- Purchase/rental options available:
The Catholic Historical Review 87.2 (2001) 305-306
[Access article in PDF]
History of the Catholic Diocese of Dublin
History of the Catholic Diocese of Dublin. Edited by James Kelly and Dáire Keogh. (Dublin: Four Courts Press. Distributed in the U.S. by ISBS, Portland, Oregon. Pp. x, 390. $55.00.)
Ireland is a small country with a vibrant nationalist past. Largely as a result, discussion of its history long remained dominated by an exclusive focus on nation-wide trends. Recent years, however, have seen a welcome discovery of the importance of the local and regional. Kelly and Keogh's fine collection, the first of its kind, is an equally welcome extension of that trend to the history of Irish religion. Drawing on an expanding body of secondary writing, and for the later period on what are now accessible and well organized diocesan archives, its sixteen chapters bring together an extensive body of new material. There is one marked chronological gap: three chapters on the medieval diocese end in 1271, while a fourth chapter takes up the story in the early sixteenth century. Thus we are denied an analysis of the practical working out, in late medieval Dublin and its rural hinterland, of the institutionalized ethnic divide between English and Irish clergy. Such a study might usefully have complemented recent work on the same themes in relation to the province of Armagh. In all other respects, however, this is an impressively comprehensive volume ranging from early Christian times to the mid-twentieth century.
The essays fall into two main groups. The first is a series of biographical studies. Hugh Fenning's account of the archbishops who ruled the diocese between 1693 and 1786 is a useful survey, marred only by unnecessary swipes at unnamed authors who supposedly deny that the penal laws were ever seriously enforced. Fenning's account, along with a complementary essay by James Kelly, confirms that there was indeed significant repression. But the complexity of relationships during the "penal era" is nevertheless exemplified in Fenning's own [End Page 304] account of one incident around 1740, when the law was invoked to close down a chapel in the city. The Protestant plaintiff turns out to have acted in reprisal after his brother, a priest, had failed to be appointed to the parish concerned (p. 190). Dáire Keogh and Donal Kerr rescue the reputations of two later archbishops, John Thomas Troy (1786-1823) and Daniel Murray (1823-1852), both denigrated in nationalist folklore as "Castle bishops" but presented here as pragmatic yet committed defenders of Catholic interests. Deirdre McMahon's careful assessment of John Charles McQuaid, archbishop from 1940 to 1972, acknowledges the uncompromising hostility to mixed education, ecumenism, and secular liberalism that made him, for many, the epitome of authoritarian clerical reaction. At the same time she also brings out both the breadth of his intellectual interests and his contribution to the development of Catholic social services.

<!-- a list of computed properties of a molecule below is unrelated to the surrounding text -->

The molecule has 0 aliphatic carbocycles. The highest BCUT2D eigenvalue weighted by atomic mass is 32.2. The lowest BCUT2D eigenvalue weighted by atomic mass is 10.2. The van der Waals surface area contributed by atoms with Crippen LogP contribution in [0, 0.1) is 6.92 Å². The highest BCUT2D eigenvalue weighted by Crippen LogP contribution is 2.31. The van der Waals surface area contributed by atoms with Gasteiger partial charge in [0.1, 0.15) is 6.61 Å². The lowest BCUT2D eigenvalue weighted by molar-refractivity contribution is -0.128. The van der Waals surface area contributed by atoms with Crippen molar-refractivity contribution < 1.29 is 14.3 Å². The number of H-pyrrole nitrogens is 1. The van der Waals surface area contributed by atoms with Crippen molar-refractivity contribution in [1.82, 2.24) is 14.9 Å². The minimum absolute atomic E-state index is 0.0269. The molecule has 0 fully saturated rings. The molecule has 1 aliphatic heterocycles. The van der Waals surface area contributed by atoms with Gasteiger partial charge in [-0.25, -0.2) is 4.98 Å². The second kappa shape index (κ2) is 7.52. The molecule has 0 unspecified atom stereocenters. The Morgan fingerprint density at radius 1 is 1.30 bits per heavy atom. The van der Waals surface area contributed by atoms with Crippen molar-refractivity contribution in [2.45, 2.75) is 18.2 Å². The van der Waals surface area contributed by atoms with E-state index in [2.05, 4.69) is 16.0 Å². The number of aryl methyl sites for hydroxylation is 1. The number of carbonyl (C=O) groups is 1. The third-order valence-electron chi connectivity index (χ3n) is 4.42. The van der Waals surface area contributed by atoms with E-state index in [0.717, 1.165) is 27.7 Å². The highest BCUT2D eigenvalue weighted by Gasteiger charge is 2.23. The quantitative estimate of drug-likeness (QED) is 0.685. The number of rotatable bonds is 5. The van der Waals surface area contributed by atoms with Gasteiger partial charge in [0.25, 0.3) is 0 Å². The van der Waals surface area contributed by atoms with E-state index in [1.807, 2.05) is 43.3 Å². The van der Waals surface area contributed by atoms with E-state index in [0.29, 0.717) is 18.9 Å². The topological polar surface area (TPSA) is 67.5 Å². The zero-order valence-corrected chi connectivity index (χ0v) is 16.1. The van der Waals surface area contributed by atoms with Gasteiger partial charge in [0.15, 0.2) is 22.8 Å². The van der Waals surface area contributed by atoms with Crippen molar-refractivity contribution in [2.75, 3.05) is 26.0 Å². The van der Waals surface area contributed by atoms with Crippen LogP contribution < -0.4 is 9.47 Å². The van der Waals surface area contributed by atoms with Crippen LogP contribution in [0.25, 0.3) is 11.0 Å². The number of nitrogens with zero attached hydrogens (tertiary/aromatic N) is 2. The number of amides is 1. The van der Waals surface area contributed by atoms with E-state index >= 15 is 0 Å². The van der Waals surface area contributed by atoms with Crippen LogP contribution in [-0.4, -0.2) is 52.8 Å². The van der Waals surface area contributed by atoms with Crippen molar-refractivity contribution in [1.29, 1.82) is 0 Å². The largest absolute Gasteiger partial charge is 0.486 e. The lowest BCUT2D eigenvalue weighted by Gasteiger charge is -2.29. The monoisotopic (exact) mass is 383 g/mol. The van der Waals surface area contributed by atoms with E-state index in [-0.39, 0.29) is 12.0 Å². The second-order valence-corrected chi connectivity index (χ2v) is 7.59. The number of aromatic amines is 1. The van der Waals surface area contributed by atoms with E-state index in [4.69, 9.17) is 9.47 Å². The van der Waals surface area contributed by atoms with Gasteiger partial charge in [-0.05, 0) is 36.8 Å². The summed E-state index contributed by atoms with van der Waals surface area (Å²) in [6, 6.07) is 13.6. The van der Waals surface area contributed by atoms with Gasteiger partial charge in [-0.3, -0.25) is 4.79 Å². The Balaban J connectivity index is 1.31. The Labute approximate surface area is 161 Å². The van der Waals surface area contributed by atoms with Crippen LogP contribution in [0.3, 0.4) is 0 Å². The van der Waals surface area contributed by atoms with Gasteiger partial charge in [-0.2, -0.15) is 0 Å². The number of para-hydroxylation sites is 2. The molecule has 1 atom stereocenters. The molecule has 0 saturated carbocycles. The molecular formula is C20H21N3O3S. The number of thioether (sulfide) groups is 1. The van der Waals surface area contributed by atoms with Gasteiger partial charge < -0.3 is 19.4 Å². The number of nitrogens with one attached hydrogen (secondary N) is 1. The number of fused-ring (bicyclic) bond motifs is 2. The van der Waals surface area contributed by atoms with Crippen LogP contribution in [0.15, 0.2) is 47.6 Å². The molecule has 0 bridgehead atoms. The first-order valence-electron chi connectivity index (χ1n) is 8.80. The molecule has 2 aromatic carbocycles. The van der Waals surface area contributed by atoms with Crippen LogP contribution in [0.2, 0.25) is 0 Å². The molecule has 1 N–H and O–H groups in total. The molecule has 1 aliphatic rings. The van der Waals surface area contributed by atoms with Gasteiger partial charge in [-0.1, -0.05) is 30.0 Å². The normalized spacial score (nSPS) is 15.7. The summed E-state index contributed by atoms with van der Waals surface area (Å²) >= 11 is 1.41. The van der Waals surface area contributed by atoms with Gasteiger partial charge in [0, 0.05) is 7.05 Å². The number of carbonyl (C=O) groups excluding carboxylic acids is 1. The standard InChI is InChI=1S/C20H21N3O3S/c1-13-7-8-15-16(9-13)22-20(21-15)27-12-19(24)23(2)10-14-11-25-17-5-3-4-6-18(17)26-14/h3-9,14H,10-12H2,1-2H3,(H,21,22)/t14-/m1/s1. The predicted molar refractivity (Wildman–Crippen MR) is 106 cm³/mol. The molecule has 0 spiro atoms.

A second group of essays focuses on issues of religious belief and practice. Three essays bear on the disputed question of the relative importance, in Ireland's rejection of the Reformation, of survivalism and of Tridentine Catholicism. James Murray emphasizes the part played by a different influence: the persistence among the clergy of the diocese of a corporate identity based on the twelfth-century papal grant of Ireland to the English crown. Colm Lennon emphasizes the extent to which Catholicism took shape round a network of gentry and merchant households, rather than a Tridentine parochial system. Raymond Gillespie suggests the presence of two distinct subcultures: a popular religion based on local communities and legitimated by tradition, and a new, interiorized piety based on the printed word. The two, he suggests, were nevertheless linked by a common recognition of the primacy of the Eucharist. However, his own account of the confused descriptions of the host given by parishioners in rural parts of the diocese as late as the 1660's (p. 138) suggests that this appealing formulation may be just a little too tidy. Later phases in...